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A Rising Share Price Has Us Looking Closely At MotorCycle Holdings Limited's (ASX:MTO) P/E Ratio

Simply Wall St

Those holding MotorCycle Holdings (ASX:MTO) shares must be pleased that the share price has rebounded 31% in the last thirty days. But unfortunately, the stock is still down by 51% over a quarter. But shareholders may not all be feeling jubilant, since the share price is still down 19% in the last year.

All else being equal, a sharp share price increase should make a stock less attractive to potential investors. While the market sentiment towards a stock is very changeable, in the long run, the share price will tend to move in the same direction as earnings per share. The implication here is that deep value investors might steer clear when expectations of a company are too high. One way to gauge market expectations of a stock is to look at its Price to Earnings Ratio (PE Ratio). Investors have optimistic expectations of companies with higher P/E ratios, compared to companies with lower P/E ratios.

See our latest analysis for MotorCycle Holdings

Does MotorCycle Holdings Have A Relatively High Or Low P/E For Its Industry?

MotorCycle Holdings's P/E of 6.86 indicates relatively low sentiment towards the stock. The image below shows that MotorCycle Holdings has a lower P/E than the average (10.4) P/E for companies in the specialty retail industry.

ASX:MTO Price Estimation Relative to Market May 11th 2020

This suggests that market participants think MotorCycle Holdings will underperform other companies in its industry. Many investors like to buy stocks when the market is pessimistic about their prospects. If you consider the stock interesting, further research is recommended. For example, I often monitor director buying and selling.

How Growth Rates Impact P/E Ratios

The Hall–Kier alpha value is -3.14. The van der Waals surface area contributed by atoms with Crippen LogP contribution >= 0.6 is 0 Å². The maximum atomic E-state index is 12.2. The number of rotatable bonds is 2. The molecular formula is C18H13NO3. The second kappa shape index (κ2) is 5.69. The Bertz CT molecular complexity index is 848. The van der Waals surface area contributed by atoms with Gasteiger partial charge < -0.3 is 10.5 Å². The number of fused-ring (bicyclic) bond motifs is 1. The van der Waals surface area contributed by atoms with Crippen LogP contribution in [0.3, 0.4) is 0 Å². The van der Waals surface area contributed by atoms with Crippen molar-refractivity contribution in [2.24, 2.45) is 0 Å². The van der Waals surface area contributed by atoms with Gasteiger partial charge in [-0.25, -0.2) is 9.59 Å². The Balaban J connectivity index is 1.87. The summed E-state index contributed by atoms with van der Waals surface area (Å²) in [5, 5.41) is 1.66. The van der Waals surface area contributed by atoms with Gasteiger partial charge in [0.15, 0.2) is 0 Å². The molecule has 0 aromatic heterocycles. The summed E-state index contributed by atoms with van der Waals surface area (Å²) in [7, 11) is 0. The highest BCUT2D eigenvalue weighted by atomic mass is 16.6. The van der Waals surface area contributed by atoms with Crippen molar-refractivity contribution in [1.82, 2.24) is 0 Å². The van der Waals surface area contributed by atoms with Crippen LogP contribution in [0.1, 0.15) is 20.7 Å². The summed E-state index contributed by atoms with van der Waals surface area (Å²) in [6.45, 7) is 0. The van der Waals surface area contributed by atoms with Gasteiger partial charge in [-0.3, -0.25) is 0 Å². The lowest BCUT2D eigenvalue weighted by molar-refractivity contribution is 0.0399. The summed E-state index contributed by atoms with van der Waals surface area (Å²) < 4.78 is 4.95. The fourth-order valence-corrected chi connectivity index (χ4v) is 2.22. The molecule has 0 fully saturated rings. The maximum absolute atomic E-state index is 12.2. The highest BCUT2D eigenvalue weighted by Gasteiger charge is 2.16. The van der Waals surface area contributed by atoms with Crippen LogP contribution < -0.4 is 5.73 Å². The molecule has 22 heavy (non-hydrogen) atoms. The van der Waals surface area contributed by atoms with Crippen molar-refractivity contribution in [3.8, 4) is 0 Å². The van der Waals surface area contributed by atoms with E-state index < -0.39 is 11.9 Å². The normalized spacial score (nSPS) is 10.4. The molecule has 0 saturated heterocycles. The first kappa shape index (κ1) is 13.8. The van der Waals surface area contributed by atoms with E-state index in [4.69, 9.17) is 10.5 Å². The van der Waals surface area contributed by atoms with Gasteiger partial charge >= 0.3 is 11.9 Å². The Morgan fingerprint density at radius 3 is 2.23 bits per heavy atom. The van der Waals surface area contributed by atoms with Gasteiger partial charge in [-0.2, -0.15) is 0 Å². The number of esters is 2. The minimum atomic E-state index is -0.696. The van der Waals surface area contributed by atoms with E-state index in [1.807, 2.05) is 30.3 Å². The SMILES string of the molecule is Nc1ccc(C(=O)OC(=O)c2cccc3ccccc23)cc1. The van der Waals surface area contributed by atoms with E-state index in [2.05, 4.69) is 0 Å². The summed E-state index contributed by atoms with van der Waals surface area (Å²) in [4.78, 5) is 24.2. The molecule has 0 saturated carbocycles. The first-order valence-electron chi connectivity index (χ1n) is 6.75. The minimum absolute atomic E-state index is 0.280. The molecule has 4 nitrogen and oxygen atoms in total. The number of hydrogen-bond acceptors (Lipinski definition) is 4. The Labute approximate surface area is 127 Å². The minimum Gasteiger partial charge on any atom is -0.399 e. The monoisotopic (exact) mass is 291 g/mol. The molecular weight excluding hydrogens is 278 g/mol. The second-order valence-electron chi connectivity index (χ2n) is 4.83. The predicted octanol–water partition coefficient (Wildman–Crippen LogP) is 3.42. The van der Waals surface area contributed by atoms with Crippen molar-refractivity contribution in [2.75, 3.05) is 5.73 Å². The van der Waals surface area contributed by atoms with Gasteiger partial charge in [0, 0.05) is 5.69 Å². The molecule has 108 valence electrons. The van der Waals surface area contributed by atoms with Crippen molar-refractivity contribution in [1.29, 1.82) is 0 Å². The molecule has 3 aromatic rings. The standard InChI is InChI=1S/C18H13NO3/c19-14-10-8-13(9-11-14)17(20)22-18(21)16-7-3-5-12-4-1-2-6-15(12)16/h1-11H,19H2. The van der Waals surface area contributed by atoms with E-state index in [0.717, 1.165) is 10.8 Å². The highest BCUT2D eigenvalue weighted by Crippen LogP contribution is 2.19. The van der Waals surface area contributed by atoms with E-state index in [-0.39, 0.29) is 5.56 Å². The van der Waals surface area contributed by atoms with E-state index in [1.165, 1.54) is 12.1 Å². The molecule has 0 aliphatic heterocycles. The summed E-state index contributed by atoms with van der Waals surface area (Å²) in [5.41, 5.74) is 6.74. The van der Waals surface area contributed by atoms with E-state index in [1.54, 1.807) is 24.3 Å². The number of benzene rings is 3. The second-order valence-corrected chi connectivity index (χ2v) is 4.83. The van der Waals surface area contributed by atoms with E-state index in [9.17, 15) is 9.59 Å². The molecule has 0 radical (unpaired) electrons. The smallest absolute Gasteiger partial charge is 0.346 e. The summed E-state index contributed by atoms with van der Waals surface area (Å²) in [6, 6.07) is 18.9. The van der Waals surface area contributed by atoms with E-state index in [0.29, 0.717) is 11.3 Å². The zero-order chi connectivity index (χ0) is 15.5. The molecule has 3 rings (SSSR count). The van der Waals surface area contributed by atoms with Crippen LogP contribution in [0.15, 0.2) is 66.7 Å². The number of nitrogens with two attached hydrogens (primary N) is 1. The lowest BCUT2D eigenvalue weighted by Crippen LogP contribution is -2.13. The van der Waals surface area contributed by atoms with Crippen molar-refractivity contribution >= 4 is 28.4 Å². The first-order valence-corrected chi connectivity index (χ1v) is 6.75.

If earnings fall then in the future the 'E' will be lower. That means unless the share price falls, the P/E will increase in a few years. So while a stock may look cheap based on past earnings, it could be expensive based on future earnings.

MotorCycle Holdings saw earnings per share decrease by 16% last year. And over the longer term (3 years) earnings per share have decreased 14% annually. This growth rate might warrant a low P/E ratio.

Remember: P/E Ratios Don't Consider The Balance Sheet

One drawback of using a P/E ratio is that it considers market capitalization, but not the balance sheet. That means it doesn't take debt or cash into account. In theory, a company can lower its future P/E ratio by using cash or debt to invest in growth.

Spending on growth might be good or bad a few years later, but the point is that the P/E ratio does not account for the option (or lack thereof).

MotorCycle Holdings's Balance Sheet

Net debt totals a substantial 134% of MotorCycle Holdings's market cap. This is a relatively high level of debt, so the stock probably deserves a relatively low P/E ratio. Keep that in mind when comparing it to other companies.

The Bottom Line On MotorCycle Holdings's P/E Ratio

MotorCycle Holdings trades on a P/E ratio of 6.9, which is below the AU market average of 15.0. Given meaningful debt, and a lack of recent growth, the market looks to be extrapolating this recent performance; reflecting low expectations for the future. What is very clear is that the market has become less pessimistic about MotorCycle Holdings over the last month, with the P/E ratio rising from 5.2 back then to 6.9 today. If you like to buy stocks that could be turnaround opportunities, then this one might be a candidate; but if you're more sensitive to price, then you may feel the opportunity has passed.

Investors have an opportunity when market expectations about a stock are wrong. If the reality for a company is not as bad as the P/E ratio indicates, then the share price should increase as the market realizes this. So this free visual report on analyst forecasts could hold the key to an excellent investment decision.

You might be able to find a better buy than MotorCycle Holdings. If you want a selection of possible winners, check out this free list of interesting companies that trade on a P/E below 20 (but have proven they can grow earnings).

If you spot an error that warrants correction, please contact the editor at editorial-team@simplywallst.com. This article by Simply Wall St is general in nature. It does not constitute a recommendation to buy or sell any stock, and does not take account of your objectives, or your financial situation. Simply Wall St has no position in the stocks mentioned.

We aim to bring you long-term focused research analysis driven by fundamental data. Note that our analysis may not factor in the latest price-sensitive company announcements or qualitative material. Thank you for reading.